We're going to use "queries per watt" as a metric. We're using eBay's search engine architecture for the test. I don't care what the cooling design is or the hardware that goes into it. It comes down to how many queries will you give me for every watt I consume? That means facilities and IT have to work together on one type of system to give me that output.

At eBay we've raised the power distribution voltage, built cooling containment, and implemented all other best practices. Every two years, we're replacing our servers so we're already cutting our power consumption in half and doubling performance. But how do we get more? It may be by overclocking CPUs to get that major jump. I want to see if there's a quantum leap.

What's more fun: Building out a data center or tearing one down?
Nelson: Decommissioning is hard. Consolidation is really tough. You're trying to take stuff from a flying airplane and moving it to another flying airplane. You're rebuilding an engine while it's running. The shutdown of the data center on the EBay site was a really significant thing. They'd never shut one down. They've always built more. That was the trend, and now we've broke that. We just can't sustain that.

Building is always fun. You can do everything new, always the right way. And if you own the actual budget spreadsheet and architecture, you can do amazing things. When you don't, that's when the battles and challenges come in and it becomes really painful to build something out. You need to leverage and partner with people to spend money on things. I probably like building out better than tearing down.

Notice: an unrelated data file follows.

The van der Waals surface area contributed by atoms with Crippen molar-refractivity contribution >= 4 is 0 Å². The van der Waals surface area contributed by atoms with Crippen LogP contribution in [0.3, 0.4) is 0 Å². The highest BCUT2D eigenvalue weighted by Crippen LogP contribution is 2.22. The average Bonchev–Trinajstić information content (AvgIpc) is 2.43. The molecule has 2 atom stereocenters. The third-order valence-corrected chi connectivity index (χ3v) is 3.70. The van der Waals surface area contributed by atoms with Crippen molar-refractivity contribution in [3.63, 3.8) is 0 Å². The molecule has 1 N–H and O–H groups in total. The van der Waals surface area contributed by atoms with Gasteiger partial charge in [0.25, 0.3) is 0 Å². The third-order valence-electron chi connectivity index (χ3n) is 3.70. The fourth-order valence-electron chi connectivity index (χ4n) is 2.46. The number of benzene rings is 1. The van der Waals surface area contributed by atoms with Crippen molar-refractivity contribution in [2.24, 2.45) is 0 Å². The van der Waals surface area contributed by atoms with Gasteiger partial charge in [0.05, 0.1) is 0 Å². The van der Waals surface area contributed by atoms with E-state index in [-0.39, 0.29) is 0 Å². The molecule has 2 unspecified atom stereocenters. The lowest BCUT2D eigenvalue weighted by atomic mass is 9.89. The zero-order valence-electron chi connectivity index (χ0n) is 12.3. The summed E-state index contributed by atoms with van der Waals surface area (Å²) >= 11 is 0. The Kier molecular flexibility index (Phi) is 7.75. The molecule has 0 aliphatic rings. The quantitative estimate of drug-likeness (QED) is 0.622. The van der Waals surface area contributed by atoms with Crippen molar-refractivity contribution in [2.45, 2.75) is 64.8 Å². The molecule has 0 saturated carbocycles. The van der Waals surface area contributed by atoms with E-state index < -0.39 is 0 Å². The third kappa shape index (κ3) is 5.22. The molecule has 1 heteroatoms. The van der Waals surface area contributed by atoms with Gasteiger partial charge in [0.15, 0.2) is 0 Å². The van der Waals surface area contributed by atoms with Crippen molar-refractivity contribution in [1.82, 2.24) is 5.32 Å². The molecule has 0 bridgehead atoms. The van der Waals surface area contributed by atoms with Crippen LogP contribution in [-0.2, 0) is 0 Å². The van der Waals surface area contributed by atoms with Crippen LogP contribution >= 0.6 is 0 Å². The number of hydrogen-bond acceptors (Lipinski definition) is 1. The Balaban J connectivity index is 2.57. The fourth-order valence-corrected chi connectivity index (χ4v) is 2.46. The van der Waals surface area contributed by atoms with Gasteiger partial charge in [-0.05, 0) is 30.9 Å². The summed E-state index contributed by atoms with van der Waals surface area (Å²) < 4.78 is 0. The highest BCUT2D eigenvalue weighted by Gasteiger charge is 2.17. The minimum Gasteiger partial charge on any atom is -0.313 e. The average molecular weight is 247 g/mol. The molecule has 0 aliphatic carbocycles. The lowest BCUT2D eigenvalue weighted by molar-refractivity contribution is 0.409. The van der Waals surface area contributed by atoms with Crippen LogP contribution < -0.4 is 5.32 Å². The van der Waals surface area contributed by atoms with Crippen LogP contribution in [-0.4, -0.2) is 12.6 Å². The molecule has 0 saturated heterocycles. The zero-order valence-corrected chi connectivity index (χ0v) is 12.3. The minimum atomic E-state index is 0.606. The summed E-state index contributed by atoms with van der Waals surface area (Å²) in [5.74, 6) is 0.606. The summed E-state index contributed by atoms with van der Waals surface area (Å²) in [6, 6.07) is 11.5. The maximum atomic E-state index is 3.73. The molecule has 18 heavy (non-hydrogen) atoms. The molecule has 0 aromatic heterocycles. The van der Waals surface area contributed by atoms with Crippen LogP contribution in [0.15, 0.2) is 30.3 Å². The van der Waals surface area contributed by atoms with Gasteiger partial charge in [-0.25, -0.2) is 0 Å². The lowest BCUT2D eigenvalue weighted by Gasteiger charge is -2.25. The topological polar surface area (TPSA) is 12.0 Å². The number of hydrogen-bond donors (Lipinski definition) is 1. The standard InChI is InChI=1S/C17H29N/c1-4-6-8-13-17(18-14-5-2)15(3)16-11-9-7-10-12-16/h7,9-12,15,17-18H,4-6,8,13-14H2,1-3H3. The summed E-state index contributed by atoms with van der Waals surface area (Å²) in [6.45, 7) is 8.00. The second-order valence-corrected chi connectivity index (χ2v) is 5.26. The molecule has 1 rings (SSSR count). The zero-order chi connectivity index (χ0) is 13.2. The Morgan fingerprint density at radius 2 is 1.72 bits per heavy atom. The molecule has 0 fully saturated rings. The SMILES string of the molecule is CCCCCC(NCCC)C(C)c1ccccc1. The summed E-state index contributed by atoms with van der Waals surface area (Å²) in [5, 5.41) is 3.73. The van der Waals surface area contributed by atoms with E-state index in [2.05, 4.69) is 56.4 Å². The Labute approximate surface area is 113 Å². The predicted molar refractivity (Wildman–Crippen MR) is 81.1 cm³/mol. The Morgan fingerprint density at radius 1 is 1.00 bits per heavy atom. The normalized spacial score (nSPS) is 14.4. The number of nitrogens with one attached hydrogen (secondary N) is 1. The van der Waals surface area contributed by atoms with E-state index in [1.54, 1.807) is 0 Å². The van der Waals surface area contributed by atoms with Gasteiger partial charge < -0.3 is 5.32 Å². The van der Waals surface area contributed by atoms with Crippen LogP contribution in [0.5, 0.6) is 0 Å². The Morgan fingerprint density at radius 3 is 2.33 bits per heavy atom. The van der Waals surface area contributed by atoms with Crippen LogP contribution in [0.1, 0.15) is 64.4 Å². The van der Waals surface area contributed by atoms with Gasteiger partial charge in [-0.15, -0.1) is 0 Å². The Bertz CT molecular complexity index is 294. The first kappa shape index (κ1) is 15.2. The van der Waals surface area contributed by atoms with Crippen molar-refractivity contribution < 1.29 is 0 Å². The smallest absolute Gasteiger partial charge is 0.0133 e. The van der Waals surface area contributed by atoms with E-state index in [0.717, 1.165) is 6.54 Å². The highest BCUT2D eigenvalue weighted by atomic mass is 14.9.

Some have suggested that large Internet companies can move from the physical redundancy of data centers and save power. Microsoft's Christian Belady has said that some of the company's new data centers don't even have uninterruptible power supply systems. What are the possibilities of doing failover with software technology rather redundant data center components?
D.N.: I think it can drive efficiency, but it won't be 100%. There will always be core workloads you can't fail over. If we have a fault, we can fail over complete data centers, but we will take a hit because state information must transfer. We're not active -- so that within a second, I have my 1.3 million people's transactions captured and instantaneously moved.

Christian is right. Search is search. It's replicated. If this one fails, I just point over there. But [the] back end of search -- [the] databases and the other components that enable it to happen? That's a whole other story. I absolutely support virtualization happening everywhere, virtualization will allow us that agility to move workloads between data centers. All of that is happening, and I think that will mature over time and we'll see some significant abilities for certain workloads to fail over at any time. That's the whole cloud concept. But that will never be 100%. That's my take today, but next year we may have the next innovation and the possibility of something new.

Let us know what you think about the story; email Matt Stansberry, Executive Editor.